Advantages of Factoring
Today, thousands of trucking companies in the United States opt for freight factoring to maintain a steady cash flow and minimize disruptions. In the last few decades, it has played a vital role in helping small trucking companies, and owner-operators scale their operations and expand their fleet.
Below are the key advantages that freight factoring offers:
- Instant Revenue or Income – The biggest tangible benefit freight factoring offers is a quick payout. With this option, companies don’t have to wait for shippers or brokers to pay their invoices. Therefore, they can continue to pay overheads and other expenses without disrupting operations or amassing a huge credit debt affecting their scores and other expenses.
- Close Skill & Resource Gap – Many trucking startups or small companies lack the expertise, resources, or time to collect their debt. In most cases, they’re either too busy with hauling cargo or don’t have sufficient accounting and supply chain management skills to manage this aspect of operations. Hence, by opting for factoring, they can outsource this crucial function to experts for a small price and focus on their core activities and competencies.
- More Working Capital – Many trucking companies understand that offering credit terms to shippers is a trick of the trade. Hence, they try to ensure they have enough working capital even if they don’t receive payments right away. However, opting for factoring enables them to receive payments quickly and operate with a much larger working capital. With more capital, they can invest in growth initiatives, such as expanding their fleet or digitalizing their supply chain processes with new technologies for tracking, fleet management, and security.
- Business Continuity – Business continuity in the trucking industry refers to the level of readiness of a company or owner-operator to maintain critical functions. By receiving invoice payments from factoring companies, small trucking companies can continue to afford fueling, lodging, food, and other necessities to continue hauling cargo for clients without waiting for pending payments to clear.
- Low Barrier to Entry – Factoring companies have much friendlier application and approval criteria than banks or credit unions. They only check the credit history of their clients and have a much shorter waiting period.
- Attractive Benefits – Many factoring companies in the US offer additional perks on top of quick invoice payments to attract more trucking companies. For instance, some offer discounts on repairs or maintenance while others offer discount fuel cards, lodging discounts, accounting services, and more.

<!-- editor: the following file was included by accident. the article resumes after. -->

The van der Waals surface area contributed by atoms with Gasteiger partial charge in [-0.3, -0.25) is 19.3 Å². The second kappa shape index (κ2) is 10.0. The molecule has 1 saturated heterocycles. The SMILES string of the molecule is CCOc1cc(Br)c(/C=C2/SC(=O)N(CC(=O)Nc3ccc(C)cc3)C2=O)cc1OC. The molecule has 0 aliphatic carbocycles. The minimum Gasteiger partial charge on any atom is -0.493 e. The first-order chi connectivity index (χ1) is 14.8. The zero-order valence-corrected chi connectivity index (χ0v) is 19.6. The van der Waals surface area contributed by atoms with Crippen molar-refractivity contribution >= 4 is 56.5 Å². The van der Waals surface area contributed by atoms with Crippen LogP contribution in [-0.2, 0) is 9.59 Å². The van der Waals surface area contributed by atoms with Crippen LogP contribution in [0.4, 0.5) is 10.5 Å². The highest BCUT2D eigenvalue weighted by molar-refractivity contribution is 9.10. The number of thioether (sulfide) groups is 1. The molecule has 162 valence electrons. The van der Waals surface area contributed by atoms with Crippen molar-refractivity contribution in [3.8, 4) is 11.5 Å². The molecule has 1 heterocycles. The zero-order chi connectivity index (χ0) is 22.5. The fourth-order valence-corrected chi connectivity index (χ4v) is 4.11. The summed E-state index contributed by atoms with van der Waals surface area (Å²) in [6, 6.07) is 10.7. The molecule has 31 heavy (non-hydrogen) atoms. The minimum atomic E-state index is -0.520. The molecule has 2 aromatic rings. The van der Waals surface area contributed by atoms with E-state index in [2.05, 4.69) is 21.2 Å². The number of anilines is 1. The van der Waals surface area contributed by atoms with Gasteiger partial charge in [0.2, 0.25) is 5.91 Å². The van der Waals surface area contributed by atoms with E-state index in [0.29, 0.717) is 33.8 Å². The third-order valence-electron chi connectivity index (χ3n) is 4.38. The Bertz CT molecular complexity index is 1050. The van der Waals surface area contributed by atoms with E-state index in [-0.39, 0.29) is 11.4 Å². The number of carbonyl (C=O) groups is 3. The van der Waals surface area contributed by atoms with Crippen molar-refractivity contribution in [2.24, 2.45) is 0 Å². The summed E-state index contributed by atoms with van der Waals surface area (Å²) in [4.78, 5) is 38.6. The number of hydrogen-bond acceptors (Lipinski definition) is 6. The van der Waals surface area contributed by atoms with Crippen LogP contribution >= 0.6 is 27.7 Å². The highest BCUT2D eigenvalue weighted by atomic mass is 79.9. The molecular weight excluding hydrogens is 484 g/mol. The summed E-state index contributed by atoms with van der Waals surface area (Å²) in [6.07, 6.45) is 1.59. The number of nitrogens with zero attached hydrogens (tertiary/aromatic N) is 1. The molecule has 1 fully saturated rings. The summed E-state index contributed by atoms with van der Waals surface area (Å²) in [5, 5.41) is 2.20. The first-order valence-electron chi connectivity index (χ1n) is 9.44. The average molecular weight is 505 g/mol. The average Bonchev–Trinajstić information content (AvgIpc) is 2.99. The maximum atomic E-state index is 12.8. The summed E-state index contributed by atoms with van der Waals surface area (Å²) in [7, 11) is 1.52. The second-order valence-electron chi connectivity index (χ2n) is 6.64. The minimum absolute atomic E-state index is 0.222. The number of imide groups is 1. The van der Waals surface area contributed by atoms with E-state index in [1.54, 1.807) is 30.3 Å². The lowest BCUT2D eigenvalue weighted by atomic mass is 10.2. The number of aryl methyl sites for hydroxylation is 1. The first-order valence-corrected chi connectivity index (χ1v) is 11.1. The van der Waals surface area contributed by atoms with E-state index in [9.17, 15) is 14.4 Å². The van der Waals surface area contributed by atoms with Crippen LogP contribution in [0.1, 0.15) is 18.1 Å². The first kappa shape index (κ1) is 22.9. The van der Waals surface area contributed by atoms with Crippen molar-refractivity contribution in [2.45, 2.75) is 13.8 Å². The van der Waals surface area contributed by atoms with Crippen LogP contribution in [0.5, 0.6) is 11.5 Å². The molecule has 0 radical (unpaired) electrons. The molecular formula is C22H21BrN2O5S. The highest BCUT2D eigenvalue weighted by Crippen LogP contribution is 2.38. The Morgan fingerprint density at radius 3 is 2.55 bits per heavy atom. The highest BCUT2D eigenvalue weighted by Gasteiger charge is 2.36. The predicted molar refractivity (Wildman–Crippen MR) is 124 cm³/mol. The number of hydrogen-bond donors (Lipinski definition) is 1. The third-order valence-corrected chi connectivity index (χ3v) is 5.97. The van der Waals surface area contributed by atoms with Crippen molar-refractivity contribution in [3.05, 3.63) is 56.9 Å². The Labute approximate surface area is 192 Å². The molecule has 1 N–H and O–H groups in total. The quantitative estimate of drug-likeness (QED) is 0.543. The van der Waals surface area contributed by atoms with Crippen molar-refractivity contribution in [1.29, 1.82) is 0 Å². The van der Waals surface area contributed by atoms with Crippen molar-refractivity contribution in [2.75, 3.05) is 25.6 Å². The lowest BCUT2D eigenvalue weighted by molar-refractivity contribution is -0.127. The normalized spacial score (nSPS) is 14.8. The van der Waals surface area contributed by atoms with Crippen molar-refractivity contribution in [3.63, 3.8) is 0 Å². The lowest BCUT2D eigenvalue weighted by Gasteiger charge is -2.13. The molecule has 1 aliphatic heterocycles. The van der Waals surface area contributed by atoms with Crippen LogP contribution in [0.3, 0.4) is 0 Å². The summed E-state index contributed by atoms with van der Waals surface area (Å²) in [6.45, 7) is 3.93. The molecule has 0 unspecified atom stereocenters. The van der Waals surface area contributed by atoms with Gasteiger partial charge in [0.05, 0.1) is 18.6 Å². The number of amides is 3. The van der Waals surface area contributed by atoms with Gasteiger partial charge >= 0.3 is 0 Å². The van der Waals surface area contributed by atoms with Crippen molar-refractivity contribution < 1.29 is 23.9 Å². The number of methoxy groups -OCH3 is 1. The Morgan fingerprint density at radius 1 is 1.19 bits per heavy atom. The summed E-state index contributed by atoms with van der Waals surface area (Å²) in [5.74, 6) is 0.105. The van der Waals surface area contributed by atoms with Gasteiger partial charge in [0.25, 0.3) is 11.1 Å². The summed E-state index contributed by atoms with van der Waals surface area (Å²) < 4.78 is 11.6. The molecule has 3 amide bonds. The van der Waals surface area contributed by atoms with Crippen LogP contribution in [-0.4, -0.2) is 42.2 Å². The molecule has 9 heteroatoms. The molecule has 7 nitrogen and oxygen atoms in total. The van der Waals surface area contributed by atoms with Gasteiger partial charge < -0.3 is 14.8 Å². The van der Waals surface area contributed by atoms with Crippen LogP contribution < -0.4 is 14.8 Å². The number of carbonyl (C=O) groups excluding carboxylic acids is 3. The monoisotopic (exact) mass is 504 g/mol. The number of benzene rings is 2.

Disadvantages of Factoring
As you can see, freight factoring offers a wide range of benefits any trucking company can reap to improve their cash flow and grow their businesses. However, there are a few drawbacks you should know beforehand, that include:
- Factoring Facility Hours – Most factoring companies in the United States don’t operate over weekends or past standard business hours. Since trucking companies usually operate unceasingly, the timing restrictions make applying for and obtaining payments difficult. For instance, if a driver completes a delivery on a weekend, they would have to wait till Monday to be able to apply for factoring. This could lead to an unnecessary layover, especially if the trucking company doesn’t have sufficient capital to haul more cargo.
- Additional Costs – Many factoring companies charge additional fees for their services to offset some of the risks of non-payment from the shipper’s end, especially for clients offering long credit terms to secure loads.
- Hidden Fees – Some factoring companies fail to highlight all fees during contract discussions. As a result, many trucking companies incur different hidden fees, such as admin fees, renewal fees, bookkeeping fees, and more. Therefore, it’s recommended that you read the fine print and the company’s terms and conditions before opting for its factoring services.
- Contract Bound – By signing with a factoring company, you would be bound to their terms and conditions until your contract is complete. Early termination usually incurs an exit fee to offset some of the amounts the factoring company could have earned till the end of the tenure.